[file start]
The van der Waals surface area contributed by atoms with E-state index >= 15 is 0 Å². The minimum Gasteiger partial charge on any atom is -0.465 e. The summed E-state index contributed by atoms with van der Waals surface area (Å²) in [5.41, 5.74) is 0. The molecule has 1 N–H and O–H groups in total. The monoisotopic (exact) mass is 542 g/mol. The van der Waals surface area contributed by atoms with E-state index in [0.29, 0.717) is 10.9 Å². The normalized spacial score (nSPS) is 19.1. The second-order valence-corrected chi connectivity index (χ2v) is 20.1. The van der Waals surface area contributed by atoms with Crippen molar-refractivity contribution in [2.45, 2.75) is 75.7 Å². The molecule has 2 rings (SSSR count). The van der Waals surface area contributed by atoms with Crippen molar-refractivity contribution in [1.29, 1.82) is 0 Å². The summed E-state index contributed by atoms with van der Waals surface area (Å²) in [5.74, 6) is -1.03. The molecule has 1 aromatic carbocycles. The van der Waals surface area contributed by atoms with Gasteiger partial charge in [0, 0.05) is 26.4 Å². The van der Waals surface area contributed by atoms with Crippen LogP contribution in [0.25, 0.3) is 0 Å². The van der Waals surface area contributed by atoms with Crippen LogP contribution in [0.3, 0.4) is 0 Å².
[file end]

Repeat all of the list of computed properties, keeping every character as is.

The van der Waals surface area contributed by atoms with E-state index >= 15 is 0 Å². The minimum Gasteiger partial charge on any atom is -0.465 e. The summed E-state index contributed by atoms with van der Waals surface area (Å²) in [5.41, 5.74) is 0. The molecule has 1 N–H and O–H groups in total. The monoisotopic (exact) mass is 542 g/mol. The van der Waals surface area contributed by atoms with E-state index in [0.29, 0.717) is 10.9 Å². The normalized spacial score (nSPS) is 19.1. The second-order valence-corrected chi connectivity index (χ2v) is 20.1. The van der Waals surface area contributed by atoms with Crippen molar-refractivity contribution in [2.45, 2.75) is 75.7 Å². The molecule has 2 rings (SSSR count). The van der Waals surface area contributed by atoms with Crippen molar-refractivity contribution in [1.29, 1.82) is 0 Å². The summed E-state index contributed by atoms with van der Waals surface area (Å²) in [5.74, 6) is -1.03. The molecule has 1 aromatic carbocycles. The van der Waals surface area contributed by atoms with Gasteiger partial charge in [0, 0.05) is 26.4 Å². The van der Waals surface area contributed by atoms with Crippen LogP contribution in [0.25, 0.3) is 0 Å². The van der Waals surface area contributed by atoms with Crippen LogP contribution in [0.3, 0.4) is 0 Å².